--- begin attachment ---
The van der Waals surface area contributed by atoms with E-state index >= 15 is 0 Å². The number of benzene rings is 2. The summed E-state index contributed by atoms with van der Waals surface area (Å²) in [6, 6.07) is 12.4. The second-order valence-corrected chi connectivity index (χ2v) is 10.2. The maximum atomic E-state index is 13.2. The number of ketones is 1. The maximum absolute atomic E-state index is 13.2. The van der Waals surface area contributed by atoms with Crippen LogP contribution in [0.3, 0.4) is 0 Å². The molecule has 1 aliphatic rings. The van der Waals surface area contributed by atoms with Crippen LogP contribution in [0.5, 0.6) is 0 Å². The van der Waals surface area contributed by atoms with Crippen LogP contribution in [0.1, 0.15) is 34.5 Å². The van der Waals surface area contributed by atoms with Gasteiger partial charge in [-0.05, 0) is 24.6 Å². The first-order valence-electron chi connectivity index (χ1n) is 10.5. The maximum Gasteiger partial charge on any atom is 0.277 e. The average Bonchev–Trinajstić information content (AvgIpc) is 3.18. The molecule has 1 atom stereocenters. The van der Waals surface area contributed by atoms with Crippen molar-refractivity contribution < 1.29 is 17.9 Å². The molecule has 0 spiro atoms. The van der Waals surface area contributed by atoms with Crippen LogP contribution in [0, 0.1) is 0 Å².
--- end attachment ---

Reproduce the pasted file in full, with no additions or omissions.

The van der Waals surface area contributed by atoms with E-state index >= 15 is 0 Å². The number of benzene rings is 2. The summed E-state index contributed by atoms with van der Waals surface area (Å²) in [6, 6.07) is 12.4. The second-order valence-corrected chi connectivity index (χ2v) is 10.2. The maximum atomic E-state index is 13.2. The number of ketones is 1. The maximum absolute atomic E-state index is 13.2. The van der Waals surface area contributed by atoms with Crippen LogP contribution in [0.3, 0.4) is 0 Å². The molecule has 1 aliphatic rings. The van der Waals surface area contributed by atoms with Crippen LogP contribution in [0.5, 0.6) is 0 Å². The van der Waals surface area contributed by atoms with Crippen LogP contribution in [0.1, 0.15) is 34.5 Å². The van der Waals surface area contributed by atoms with Gasteiger partial charge in [-0.05, 0) is 24.6 Å². The first-order valence-electron chi connectivity index (χ1n) is 10.5. The maximum Gasteiger partial charge on any atom is 0.277 e. The average Bonchev–Trinajstić information content (AvgIpc) is 3.18. The molecule has 1 atom stereocenters. The van der Waals surface area contributed by atoms with Crippen molar-refractivity contribution < 1.29 is 17.9 Å². The molecule has 0 spiro atoms. The van der Waals surface area contributed by atoms with Crippen LogP contribution in [0, 0.1) is 0 Å².